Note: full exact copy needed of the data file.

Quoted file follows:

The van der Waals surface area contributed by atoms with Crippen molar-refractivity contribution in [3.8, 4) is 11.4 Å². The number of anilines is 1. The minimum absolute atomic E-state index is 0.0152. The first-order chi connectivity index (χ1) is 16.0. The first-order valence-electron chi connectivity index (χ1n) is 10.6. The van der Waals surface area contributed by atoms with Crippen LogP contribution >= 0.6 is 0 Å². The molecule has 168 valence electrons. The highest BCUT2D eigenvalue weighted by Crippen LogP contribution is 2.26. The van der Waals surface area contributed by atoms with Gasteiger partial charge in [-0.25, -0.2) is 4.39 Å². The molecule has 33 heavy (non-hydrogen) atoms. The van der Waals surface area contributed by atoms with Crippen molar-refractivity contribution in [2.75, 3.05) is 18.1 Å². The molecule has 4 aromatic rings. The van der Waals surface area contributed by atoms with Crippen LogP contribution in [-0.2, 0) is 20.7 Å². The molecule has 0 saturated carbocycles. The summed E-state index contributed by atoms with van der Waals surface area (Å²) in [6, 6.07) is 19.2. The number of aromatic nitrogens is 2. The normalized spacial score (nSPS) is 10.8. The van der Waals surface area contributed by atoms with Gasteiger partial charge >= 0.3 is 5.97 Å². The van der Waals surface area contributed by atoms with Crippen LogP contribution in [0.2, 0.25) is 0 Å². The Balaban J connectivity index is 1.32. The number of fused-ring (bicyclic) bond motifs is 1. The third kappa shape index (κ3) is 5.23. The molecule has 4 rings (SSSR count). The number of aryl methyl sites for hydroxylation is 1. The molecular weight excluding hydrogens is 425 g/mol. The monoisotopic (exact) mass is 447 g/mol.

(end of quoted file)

The van der Waals surface area contributed by atoms with Crippen molar-refractivity contribution in [3.8, 4) is 11.4 Å². The number of anilines is 1. The minimum absolute atomic E-state index is 0.0152. The first-order chi connectivity index (χ1) is 16.0. The first-order valence-electron chi connectivity index (χ1n) is 10.6. The van der Waals surface area contributed by atoms with Crippen LogP contribution >= 0.6 is 0 Å². The molecule has 168 valence electrons. The highest BCUT2D eigenvalue weighted by Crippen LogP contribution is 2.26. The van der Waals surface area contributed by atoms with Gasteiger partial charge in [-0.25, -0.2) is 4.39 Å². The molecule has 33 heavy (non-hydrogen) atoms. The van der Waals surface area contributed by atoms with Crippen molar-refractivity contribution in [2.75, 3.05) is 18.1 Å². The molecule has 4 aromatic rings. The van der Waals surface area contributed by atoms with Crippen LogP contribution in [-0.2, 0) is 20.7 Å². The molecule has 0 saturated carbocycles. The summed E-state index contributed by atoms with van der Waals surface area (Å²) in [6, 6.07) is 19.2. The number of aromatic nitrogens is 2. The normalized spacial score (nSPS) is 10.8. The van der Waals surface area contributed by atoms with Gasteiger partial charge >= 0.3 is 5.97 Å². The van der Waals surface area contributed by atoms with Crippen LogP contribution in [0.2, 0.25) is 0 Å². The Balaban J connectivity index is 1.32. The number of fused-ring (bicyclic) bond motifs is 1. The third kappa shape index (κ3) is 5.23. The molecule has 4 rings (SSSR count). The number of aryl methyl sites for hydroxylation is 1. The molecular weight excluding hydrogens is 425 g/mol. The monoisotopic (exact) mass is 447 g/mol.